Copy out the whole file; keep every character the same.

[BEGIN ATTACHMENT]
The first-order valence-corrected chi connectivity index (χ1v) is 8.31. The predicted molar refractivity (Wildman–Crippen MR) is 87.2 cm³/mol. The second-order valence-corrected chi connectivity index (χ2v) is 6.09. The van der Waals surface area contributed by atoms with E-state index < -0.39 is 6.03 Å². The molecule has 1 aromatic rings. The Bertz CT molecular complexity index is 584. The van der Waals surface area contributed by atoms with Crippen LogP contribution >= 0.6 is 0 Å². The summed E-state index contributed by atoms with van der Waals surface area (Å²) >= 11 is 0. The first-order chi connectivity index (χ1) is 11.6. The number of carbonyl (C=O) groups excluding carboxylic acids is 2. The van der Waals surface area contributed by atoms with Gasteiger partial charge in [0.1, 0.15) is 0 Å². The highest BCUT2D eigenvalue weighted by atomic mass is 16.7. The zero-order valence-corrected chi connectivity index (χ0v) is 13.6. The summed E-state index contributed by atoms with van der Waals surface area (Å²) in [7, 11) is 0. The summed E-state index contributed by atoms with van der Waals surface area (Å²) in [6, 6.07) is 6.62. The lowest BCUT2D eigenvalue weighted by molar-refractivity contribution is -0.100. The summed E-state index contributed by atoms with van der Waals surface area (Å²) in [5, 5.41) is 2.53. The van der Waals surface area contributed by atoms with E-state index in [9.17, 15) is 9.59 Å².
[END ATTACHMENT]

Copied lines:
The first-order valence-corrected chi connectivity index (χ1v) is 8.31. The predicted molar refractivity (Wildman–Crippen MR) is 87.2 cm³/mol. The second-order valence-corrected chi connectivity index (χ2v) is 6.09. The van der Waals surface area contributed by atoms with E-state index < -0.39 is 6.03 Å². The molecule has 1 aromatic rings. The Bertz CT molecular complexity index is 584. The van der Waals surface area contributed by atoms with Crippen LogP contribution >= 0.6 is 0 Å². The summed E-state index contributed by atoms with van der Waals surface area (Å²) >= 11 is 0. The first-order chi connectivity index (χ1) is 11.6. The number of carbonyl (C=O) groups excluding carboxylic acids is 2. The van der Waals surface area contributed by atoms with Gasteiger partial charge in [0.1, 0.15) is 0 Å². The highest BCUT2D eigenvalue weighted by atomic mass is 16.7. The zero-order valence-corrected chi connectivity index (χ0v) is 13.6. The summed E-state index contributed by atoms with van der Waals surface area (Å²) in [7, 11) is 0. The summed E-state index contributed by atoms with van der Waals surface area (Å²) in [6, 6.07) is 6.62. The lowest BCUT2D eigenvalue weighted by molar-refractivity contribution is -0.100. The summed E-state index contributed by atoms with van der Waals surface area (Å²) in [5, 5.41) is 2.53. The van der Waals surface area contributed by atoms with E-state index in [9.17, 15) is 9.59 Å².